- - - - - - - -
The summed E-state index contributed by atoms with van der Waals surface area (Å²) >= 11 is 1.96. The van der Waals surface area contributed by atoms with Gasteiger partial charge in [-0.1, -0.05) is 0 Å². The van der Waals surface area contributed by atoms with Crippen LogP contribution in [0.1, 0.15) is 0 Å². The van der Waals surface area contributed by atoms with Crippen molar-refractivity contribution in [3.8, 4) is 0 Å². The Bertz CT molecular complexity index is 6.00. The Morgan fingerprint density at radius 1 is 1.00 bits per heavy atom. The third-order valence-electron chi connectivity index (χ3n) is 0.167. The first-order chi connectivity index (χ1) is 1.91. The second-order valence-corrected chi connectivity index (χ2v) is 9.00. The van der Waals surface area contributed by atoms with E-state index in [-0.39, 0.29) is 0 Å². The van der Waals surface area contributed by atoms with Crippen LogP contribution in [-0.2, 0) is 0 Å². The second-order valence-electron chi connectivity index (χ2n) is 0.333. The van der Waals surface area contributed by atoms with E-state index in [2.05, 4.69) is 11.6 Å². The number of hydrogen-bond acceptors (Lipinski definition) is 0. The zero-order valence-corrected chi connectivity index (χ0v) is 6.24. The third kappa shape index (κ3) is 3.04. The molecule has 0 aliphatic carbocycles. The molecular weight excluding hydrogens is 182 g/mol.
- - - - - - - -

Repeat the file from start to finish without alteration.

The summed E-state index contributed by atoms with van der Waals surface area (Å²) >= 11 is 1.96. The van der Waals surface area contributed by atoms with Gasteiger partial charge in [-0.1, -0.05) is 0 Å². The van der Waals surface area contributed by atoms with Crippen LogP contribution in [0.1, 0.15) is 0 Å². The van der Waals surface area contributed by atoms with Crippen molar-refractivity contribution in [3.8, 4) is 0 Å². The Bertz CT molecular complexity index is 6.00. The Morgan fingerprint density at radius 1 is 1.00 bits per heavy atom. The third-order valence-electron chi connectivity index (χ3n) is 0.167. The first-order chi connectivity index (χ1) is 1.91. The second-order valence-corrected chi connectivity index (χ2v) is 9.00. The van der Waals surface area contributed by atoms with E-state index in [-0.39, 0.29) is 0 Å². The van der Waals surface area contributed by atoms with Crippen LogP contribution in [-0.2, 0) is 0 Å². The second-order valence-electron chi connectivity index (χ2n) is 0.333. The van der Waals surface area contributed by atoms with E-state index in [2.05, 4.69) is 11.6 Å². The number of hydrogen-bond acceptors (Lipinski definition) is 0. The zero-order valence-corrected chi connectivity index (χ0v) is 6.24. The third kappa shape index (κ3) is 3.04. The molecule has 0 aliphatic carbocycles. The molecular weight excluding hydrogens is 182 g/mol.